"As badly as I'd like to stick it to them, they're getting stuck themselves," Evans said. "They're going out there with these contracts at $23 a-ton that they pay to Halliburton, Brown and Root, and Bechtel and them, and then they sub it out to the local fellow for $12, so the local guys have to charge low to make up their costs. We can't blame the sub-contractors way down at the bottom end because they're getting it done to them, too."
"Bechtel is George Schultz and Casper Weinberger's company, and Halliburton we know is (Vice President) Dick Cheney's company. They're getting the profit from those no-bid contracts, and the local people are just trying to make ends meet, and they're subbing out to somebody else for $8, so that $8 man, well, they suspended the Davis-Bacon Act so he can pay his people $5.50 and $6.50."
Shultz is the former president of Bechtel who was also the U.S. secretary of state under President Ronald Reagan from 1982 to 1989. Bechtel general counsel Casper Weinberger served as Reagan's defense secretary.
Gulf Coast Latin American Association President Andy Guerra says Latinos will remain easy targets.
"The truth of the matter is, they are easy prey, especially the non-English speaking ones or the undocumented ones. Employers know that they can be bullied, and the workers will usually back off in the face of abuse," Guerra said.
Great article, Adam! Thanks for keeping us informed. I have heard that some Latinos are not even given housing, but have slept at shelters or worse- but not sure if that's true.
Reminds me of the California farm workers, very exploited, close to slave wages and terrible living conditions, exposed to toxic pesticides.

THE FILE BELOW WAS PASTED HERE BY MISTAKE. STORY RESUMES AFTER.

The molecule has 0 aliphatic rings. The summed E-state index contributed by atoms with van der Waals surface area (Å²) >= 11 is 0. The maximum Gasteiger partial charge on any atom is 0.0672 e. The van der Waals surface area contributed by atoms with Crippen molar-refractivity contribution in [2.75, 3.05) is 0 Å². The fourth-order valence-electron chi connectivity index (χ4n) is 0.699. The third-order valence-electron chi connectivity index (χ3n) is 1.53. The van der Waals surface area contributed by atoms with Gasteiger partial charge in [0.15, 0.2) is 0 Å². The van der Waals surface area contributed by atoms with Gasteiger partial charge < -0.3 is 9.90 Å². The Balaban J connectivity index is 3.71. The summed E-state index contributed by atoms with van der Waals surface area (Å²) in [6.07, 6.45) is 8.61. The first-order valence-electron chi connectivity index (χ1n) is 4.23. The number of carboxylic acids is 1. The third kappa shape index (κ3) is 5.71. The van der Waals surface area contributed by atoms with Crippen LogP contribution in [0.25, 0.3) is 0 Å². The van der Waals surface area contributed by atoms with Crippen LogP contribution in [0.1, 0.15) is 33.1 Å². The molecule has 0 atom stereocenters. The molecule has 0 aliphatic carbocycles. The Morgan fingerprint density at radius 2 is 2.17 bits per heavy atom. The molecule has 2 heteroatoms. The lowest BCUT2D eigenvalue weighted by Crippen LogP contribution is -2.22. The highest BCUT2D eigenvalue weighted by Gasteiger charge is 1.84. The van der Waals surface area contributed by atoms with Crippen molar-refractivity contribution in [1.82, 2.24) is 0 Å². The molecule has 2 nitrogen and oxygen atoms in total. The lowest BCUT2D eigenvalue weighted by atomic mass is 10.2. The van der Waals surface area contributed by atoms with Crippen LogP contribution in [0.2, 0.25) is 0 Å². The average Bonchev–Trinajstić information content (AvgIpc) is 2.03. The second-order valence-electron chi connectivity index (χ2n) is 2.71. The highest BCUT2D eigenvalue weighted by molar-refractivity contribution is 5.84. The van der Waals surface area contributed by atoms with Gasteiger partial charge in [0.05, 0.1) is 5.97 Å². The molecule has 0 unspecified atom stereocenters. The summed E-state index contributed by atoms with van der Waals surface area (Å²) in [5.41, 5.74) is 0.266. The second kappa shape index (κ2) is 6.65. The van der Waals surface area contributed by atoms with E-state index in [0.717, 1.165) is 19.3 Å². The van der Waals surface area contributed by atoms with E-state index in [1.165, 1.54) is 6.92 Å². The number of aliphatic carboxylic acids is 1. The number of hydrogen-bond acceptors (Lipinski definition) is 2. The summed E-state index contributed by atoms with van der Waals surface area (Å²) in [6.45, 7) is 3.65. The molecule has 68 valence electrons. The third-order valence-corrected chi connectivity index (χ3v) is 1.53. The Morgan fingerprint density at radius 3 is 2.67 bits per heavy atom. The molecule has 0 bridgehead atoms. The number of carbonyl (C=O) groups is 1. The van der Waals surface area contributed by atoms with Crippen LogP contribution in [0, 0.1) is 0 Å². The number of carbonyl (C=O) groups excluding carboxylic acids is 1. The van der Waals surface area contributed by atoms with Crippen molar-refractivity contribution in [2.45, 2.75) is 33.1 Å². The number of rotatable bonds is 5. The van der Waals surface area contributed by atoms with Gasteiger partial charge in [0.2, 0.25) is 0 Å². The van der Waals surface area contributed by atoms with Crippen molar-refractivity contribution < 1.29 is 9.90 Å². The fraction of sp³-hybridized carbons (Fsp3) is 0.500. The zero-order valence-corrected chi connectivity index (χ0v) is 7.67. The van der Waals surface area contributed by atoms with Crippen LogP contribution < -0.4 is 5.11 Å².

Towanda, it's very true. Adam and I were at the same MIRA meeting last week, and the conditions folks are facing on the coast are horrific.
Great article, BTW. Donna, I know you folks already know it, but we're lucky to have this guy.
- Tom Head
I agree, Tom. Adam is a star, and we are very lucky to have him. I have said many times that I believe he is the best reporter in Jackson, and was before we hired him. He understands that good reporting is about people ... and pounding the pavement. ;-)
I just saw that this story is now featured on the front page of Altweeklies today as well.
A wonderful update on this story: Mr. Dotta called Adam yesterday and said that he got a good-paying job offer from someone who read this story about his family's plight.
Cheers to good people. ;-D
Wow. That is cool.
- Tom Head
The administration backed down on this point, at least. AP reports:
The Bush administration will reinstate rules requiring that companies awarded federal contracts for Hurricane Katrina pay prevailing wages, usually an amount close to the pay scales in local union contracts.
Rep. Peter King, R-N.Y., was among congressmen critical of the administration's decision to waive the requirement and who met today with White House chief of staff Andrew Card. He said Card told them the wage requirement would be reinstated Nov. 8.
"We thought it was bad policy and bad politics, and I guess they accepted our argument," King told The Associated Press. "There's no need to antagonize organized labor."